Fortunately, Mercedes offers buttons in the center console that allow you to shortcut to some settings, including the seats, navigation, vehicle settings and so forth. This was very well-done.
Overall, Comand is like any other automakers’ multimedia/control screen in that it has its quirks. I don’t rank it at the head of the class, but I find it superior to the systems from Lexus and Cadillac.
The S550 coupe offers a large trunk that would be suitable for two people — even heavy-packing people — to take a long vacation.
Inside the cabin, again, the S550 coupe offers enough storage for two people, as the center console is large for a vehicle in this class.
As is often the case with low-volume luxury cars, the Mercedes-Benz S550 coupe has not been crash-tested by our preferred organization, the Insurance Institute for Highway Safety. Further, while the S-Class sedan has been tested by the National Highway Traffic Safety Administration, the coupe we drove has not been.
There was a large complement of safety options on our test model, most grouped under Mercedes’ $2,800 Driver Assistance Package. That package includes adaptive cruise control — branded Distronic Plus with Steering Assist — which can help keep the car centered in its lane on straight roads, maintain a set distance between the S550 and a car ahead, and bring the car to a complete stop. It also includes a blind spot monitoring system that can guide the car back into your lane if you attempt to merge into an occupied lane; a lane-keeping system that vibrates the steering wheel and can use the brakes to “steer” the car back into your lane if you stray; braking that scans the road ahead and can recognize pedestrians and apply the brakes at speeds less than 35 mph (branded Pre-Safe Brake with Pedestrian Recognition); and a system that scans the road and alerts drivers if it senses an impending collision at speeds of 45 mph or less (that one’s called BAS Plus with Cross-Traffic Assist).
The lane warning and lane-keeping systems kicked in a few times during my test. When the S550 coupe warns that you’re straying from your lane, there’s a slight vibration through the steering wheel, as if you’re running over the reflectors that often line roads. If you don’t correct your course and the active system kicks in; the vibrations become more severe and you feel the car tug itself back into the lane. It’s obtrusive — you’ll notice it — but because this is a safety system alerting you to something you’re doing wrong, I don’t mind that. Bear in mind, though, the system works only on straight roads; I found it wouldn’t kick in when there was even the slightest bend in the road.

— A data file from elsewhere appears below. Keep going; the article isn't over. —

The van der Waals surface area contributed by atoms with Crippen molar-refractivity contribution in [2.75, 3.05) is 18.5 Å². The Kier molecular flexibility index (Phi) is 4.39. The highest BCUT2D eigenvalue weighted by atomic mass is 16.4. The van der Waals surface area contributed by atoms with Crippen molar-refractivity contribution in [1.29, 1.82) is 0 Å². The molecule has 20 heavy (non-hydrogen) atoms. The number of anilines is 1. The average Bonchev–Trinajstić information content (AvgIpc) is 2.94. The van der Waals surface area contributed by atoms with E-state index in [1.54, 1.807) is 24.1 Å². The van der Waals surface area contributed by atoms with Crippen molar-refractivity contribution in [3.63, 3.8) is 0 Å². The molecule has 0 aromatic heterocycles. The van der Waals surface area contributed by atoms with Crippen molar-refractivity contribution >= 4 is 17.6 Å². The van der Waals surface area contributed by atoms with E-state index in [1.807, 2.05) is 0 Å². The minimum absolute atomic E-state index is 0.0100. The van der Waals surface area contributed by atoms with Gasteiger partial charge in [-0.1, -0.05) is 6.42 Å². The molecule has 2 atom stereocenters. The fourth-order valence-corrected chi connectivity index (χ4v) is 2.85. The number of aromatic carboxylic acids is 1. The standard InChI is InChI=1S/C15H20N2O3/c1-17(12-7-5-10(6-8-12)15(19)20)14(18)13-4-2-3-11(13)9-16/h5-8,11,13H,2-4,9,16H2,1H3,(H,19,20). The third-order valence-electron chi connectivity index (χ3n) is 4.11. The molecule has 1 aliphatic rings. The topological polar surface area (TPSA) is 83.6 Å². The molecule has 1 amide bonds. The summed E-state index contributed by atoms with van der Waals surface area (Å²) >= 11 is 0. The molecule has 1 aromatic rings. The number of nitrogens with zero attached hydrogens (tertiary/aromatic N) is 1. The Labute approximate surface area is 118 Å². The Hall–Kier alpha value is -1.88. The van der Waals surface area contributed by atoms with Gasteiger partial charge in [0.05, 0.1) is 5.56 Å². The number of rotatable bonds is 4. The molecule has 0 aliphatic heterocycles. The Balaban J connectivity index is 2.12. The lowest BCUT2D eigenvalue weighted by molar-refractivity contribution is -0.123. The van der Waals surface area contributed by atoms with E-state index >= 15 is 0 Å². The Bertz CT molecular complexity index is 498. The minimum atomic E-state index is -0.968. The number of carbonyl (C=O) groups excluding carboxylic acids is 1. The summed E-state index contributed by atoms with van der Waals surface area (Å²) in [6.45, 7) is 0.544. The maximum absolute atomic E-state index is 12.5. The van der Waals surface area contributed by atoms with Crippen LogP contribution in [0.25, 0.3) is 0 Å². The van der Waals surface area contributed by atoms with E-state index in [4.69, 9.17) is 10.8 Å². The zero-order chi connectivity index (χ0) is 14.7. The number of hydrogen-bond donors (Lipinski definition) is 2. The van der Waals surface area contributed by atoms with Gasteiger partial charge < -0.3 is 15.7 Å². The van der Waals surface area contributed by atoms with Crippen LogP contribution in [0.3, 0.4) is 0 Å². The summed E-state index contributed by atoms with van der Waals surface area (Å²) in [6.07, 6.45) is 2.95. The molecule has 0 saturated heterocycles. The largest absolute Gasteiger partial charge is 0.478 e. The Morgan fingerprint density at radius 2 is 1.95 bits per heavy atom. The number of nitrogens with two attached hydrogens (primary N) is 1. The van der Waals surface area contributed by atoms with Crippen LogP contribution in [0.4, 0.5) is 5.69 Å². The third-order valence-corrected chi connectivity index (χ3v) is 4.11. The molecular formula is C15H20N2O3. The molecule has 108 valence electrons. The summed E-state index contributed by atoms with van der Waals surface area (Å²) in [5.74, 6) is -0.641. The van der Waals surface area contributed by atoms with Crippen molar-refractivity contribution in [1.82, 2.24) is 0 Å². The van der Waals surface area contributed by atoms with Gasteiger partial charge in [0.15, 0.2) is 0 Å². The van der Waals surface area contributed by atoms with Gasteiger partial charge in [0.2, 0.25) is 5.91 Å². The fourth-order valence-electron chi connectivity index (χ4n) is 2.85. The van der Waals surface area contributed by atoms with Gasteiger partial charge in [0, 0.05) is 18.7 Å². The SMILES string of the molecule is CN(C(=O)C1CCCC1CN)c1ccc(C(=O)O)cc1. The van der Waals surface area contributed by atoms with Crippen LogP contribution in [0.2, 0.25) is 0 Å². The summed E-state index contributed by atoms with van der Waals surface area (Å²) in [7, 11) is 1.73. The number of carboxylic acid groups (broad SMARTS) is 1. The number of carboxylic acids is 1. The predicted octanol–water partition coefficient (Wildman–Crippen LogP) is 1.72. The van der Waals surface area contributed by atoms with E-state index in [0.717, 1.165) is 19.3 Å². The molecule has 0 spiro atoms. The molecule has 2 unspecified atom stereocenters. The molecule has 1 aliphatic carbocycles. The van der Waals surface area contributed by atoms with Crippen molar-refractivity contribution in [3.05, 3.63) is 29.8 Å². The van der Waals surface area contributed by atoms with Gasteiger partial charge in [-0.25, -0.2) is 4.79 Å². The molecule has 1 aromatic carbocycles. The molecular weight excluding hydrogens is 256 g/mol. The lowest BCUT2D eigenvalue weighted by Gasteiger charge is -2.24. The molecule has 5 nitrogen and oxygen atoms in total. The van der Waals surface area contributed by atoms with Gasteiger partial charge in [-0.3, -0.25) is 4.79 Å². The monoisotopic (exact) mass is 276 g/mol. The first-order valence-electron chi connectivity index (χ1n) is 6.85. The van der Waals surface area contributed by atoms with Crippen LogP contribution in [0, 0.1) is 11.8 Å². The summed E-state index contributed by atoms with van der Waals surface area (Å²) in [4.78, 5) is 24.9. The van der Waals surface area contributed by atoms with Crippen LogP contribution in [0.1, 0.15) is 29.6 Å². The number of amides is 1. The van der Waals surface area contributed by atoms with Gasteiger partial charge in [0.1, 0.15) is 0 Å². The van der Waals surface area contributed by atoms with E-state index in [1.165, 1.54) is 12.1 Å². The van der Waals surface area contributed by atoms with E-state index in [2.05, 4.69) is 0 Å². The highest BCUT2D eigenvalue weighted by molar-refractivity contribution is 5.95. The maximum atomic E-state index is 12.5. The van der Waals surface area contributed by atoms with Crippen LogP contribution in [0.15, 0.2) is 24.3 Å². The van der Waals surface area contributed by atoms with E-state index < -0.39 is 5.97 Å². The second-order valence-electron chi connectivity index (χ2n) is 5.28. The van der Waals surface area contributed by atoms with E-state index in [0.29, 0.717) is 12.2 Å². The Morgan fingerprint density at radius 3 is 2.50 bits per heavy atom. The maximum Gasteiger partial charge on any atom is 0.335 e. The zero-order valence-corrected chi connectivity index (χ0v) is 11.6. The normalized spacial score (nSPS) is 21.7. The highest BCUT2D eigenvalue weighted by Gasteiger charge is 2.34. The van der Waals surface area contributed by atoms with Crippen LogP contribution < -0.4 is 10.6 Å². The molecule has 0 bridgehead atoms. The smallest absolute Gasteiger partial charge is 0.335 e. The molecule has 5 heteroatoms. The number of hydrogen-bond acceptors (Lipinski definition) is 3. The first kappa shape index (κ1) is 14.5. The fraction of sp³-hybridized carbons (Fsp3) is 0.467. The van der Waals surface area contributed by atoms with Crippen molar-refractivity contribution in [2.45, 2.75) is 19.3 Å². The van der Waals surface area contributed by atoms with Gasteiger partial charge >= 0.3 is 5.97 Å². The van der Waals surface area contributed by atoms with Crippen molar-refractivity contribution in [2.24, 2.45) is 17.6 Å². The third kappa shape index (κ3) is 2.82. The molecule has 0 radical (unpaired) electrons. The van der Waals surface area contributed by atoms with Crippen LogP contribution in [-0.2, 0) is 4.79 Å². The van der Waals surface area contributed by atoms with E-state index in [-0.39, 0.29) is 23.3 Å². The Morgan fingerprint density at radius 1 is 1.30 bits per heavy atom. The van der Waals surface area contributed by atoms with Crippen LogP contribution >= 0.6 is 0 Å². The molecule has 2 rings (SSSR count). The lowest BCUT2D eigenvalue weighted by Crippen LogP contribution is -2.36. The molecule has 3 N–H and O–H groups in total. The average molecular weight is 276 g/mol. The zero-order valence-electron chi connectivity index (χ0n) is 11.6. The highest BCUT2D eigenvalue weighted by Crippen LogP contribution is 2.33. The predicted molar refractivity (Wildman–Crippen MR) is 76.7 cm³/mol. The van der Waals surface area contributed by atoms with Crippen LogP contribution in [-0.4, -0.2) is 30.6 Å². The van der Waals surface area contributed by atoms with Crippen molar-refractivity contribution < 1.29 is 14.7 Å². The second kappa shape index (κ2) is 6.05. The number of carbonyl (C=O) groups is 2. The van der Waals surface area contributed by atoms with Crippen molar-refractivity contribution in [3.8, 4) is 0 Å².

In addition to those safety features, we also had the aforementioned $3,500 Premium Package that included the massaging seats, head-up display and a surround-view camera that provided numerous views — including a 360-degree overhead view — when parking. I found the cameras fun to use when pulling into the many tight spaces that make up Chicago. But as I said, I found visibility in the car to be good. I didn’t need to rely on the cameras, but they were nice to have as backup. Our tester also had Mercedes’ Night View Assist Plus that cost $2,260, though I was unable to test that system.
Browse the S550’s entire list of safety features here.
When you consider the $135,375 price of our S550 coupe test model, “value” with this car clearly means value relative to the class. It’s not a synonym for low price, because this thing ain’t cheap.
Still, I really believe it lives up to the price it commands. Not only did I think it was very good-looking, it turned heads during my test drive, and that’s unusual for any car we test. Its ride over Chicago’s horrid roads was, simply, unbelievably good. And its ability to cover hundreds of miles in silence, while offering a panoramic view of the world as it whips by, is unparalleled. Another reviewer summed it up this way: “[It] feels more like driving a boutique luxury automaker’s one-off concept car than something you can get serviced around the corner at a local Mercedes dealership.” I don’t disagree.
My quibble is that I really would want to spend the full $135,000 for the loaded version I drove, rather than opt for the “base” model at $120,825.
We can only test what they give us, but I can’t help thinking that our inability to see the tops of the gauges would be much more annoying without the optional head-up display. And wouldn’t that three-hour grind have been much more stressful without the optional massaging seats? Getting those features means spending thousands of dollars more to get the ultimate experience the S550 coupe can offer.
When all is said and done, though, if you can afford the cost and options you’ll get a beautiful, impressive ride that belongs in the highest class of luxury cars.